Egypt’s sun god Ra was rising in the eastern sky to cast his vibrant rays on the white walls of Pharaoh Amenhotep III’s grand new house. A newborn, about to arrive at sunrise in Pharaoh’s Harem, would foretell of exceptional heavenly influences.
The mother, Princess Attah of Mitanni, was twelve summers old. Her diminutive frame carried the belly of a hippopotamus. Gaunt and exhausted from slow labor, her birthing was half a moon cycle early, the baby large.
Maja, Attah’s only slave, tried to comfort her princess with damp cloths and soothing words as Attah suffered strong and rapid thrusts. Maja overheard two women sitting on their cots watching her princess struggle.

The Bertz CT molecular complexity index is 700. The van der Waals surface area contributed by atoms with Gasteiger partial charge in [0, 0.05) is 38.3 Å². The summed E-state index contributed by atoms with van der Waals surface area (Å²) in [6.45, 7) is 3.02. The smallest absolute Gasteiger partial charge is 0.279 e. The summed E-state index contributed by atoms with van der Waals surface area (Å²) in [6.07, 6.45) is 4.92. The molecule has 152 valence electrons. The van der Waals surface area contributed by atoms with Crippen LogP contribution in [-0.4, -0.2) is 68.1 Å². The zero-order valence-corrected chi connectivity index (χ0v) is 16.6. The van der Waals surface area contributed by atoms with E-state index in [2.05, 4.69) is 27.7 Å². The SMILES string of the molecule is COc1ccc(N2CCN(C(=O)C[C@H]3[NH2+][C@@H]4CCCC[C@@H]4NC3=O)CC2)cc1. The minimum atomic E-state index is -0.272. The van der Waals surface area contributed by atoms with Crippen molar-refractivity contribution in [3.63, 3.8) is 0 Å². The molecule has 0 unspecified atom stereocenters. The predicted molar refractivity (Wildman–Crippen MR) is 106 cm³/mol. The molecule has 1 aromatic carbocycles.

“The foreigner slept with Pharaoh but once, and is bearing his child. Luck is with her. She hasn’t even learned to speak in Egyptian yet,” one said.
The other pregnant woman said, “I feel sorry for her. No one has brought effigies of Goddess Hathor to bring the sweet north wind, or God Bes to aid her in her childbearing. The tattoo artist is coming in two Ras to paint my breasts with pictures of God Bes so the magic will be with me when I give birth.”
Slave Maja was on her knees at Attah’s cot asking all the gods she had ever heard of not to let her mistress die in childbirth.